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Maize Crop across India under the Threat of Fall Armyworm

Pronami Chetia
Pronami Chetia

The fear of fall armyworm (FAW) spread all across the country that has already started impacting the Kharif maize crop for which entities involved in creating awareness among the farmers have urged that the pesticides and safety kits used in containing the pest be exempted from GST.

The infestation by FAW has been turned severe this year and all private and public sector entities are being engaged in creating awareness among the farmers early in the crop cycle to contain the impact.

Call for GST exemption

Bhagirath Chaudhary, Director, South Asia Biotechnology Centre (SABC), New Delhi said, “The government needs to step in now and exempt pesticides, pheromone traps, and lures and other accessories such as safety kit, masks, and gloves for effective management of the FAW from GST”.

Agrochemicals, pesticides and the kits currently attached with a GST of 18 percent. Botanicals and biologicals, that have neem extract, attract a GST of 5-12 percent, he added.  


Awareness drive for farmers

“Pheromone trap is the fundamental requirement in the context of the emerging problem of FAW as it helps farmers to monitor the pests and mass trap them and disturb their mating cycle,” Chaudhary said regarding the reduction of GST which will help the farmers reduce costs in tackling the FAW menace.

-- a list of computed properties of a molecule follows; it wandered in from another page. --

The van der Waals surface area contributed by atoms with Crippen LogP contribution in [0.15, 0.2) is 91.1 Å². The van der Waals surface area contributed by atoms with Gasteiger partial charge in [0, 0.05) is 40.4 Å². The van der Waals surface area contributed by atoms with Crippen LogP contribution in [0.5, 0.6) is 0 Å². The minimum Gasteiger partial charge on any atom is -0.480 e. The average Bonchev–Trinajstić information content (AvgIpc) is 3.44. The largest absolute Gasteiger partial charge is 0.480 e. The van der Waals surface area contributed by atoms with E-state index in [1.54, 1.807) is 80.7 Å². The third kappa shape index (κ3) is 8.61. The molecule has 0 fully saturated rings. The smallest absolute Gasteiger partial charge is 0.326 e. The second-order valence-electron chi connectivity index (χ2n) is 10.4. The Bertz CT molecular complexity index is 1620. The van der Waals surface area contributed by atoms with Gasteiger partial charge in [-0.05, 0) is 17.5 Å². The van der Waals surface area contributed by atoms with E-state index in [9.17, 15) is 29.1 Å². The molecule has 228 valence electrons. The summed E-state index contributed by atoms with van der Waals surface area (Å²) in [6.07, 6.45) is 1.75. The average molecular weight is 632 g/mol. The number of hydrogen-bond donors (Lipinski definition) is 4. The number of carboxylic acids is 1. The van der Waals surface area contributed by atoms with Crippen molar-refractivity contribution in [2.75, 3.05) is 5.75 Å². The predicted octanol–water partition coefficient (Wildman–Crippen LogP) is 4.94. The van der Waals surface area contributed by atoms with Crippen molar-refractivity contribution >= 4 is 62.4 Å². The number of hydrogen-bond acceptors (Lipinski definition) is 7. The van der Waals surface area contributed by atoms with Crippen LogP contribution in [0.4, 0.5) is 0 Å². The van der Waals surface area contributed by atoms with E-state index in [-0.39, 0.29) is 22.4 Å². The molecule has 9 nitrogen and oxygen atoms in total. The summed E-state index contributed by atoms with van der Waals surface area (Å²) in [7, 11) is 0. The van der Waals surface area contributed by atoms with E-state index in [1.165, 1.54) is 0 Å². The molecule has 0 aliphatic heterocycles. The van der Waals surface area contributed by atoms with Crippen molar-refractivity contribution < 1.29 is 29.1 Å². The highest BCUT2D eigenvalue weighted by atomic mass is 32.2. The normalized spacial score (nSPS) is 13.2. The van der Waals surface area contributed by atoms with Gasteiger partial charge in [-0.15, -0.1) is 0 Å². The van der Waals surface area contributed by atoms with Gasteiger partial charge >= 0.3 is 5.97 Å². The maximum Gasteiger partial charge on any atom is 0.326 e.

SABC has been implementing Project Saffal (Project Safeguarding Farmers and Agriculture against FAW) from the past several weeks to create awareness among thousands of farmers of key producing regions in Karnataka, Maharashtra and Madhya Pradesh.

The project is mainly aimed at developing a suite of technologies, good agricultural practices and control measures along with educational material for various stakeholders to improve farmers' preparedness to tackle the menace.

“There has been a tremendous response to our awareness campaign from farmers and the State agriculture departments in places such as Davangere, Haveri, Dharwar, Aurangabad, and Chhindwara among others,” Chaudhary said. SABC expects to expand the project to Gujarat, Rajasthan, Chhatisgarh, and Tamil Nadu soon. 

Senior Scientist at the National Bureau of Agricultural Insect Resources, A N Shylesha said, “The damage is very severe this year”. There’s some recovery in plants in irrigated areas wherever the farmers have taken up measures to contain the pest, he added.

The rapid spread of FAW 

FAW was first tracked in July last year in Karnataka.  It has rapidly spread to most of the South Indian state, including Tamil Nadu, Telangana, Andhra Pradesh, and Central India, including Maharashtra, Chhattisgarh and the North-East region.

A special task force has been formed by the Centre to look into the matter. The Union Ministry of Agriculture & Farmers' Welfare, has recommended three chemicals for control of this pest – Spinetoram 11.7% SC, Chlorantraniliprol 18.5% SC, and Thiamethoxam. 

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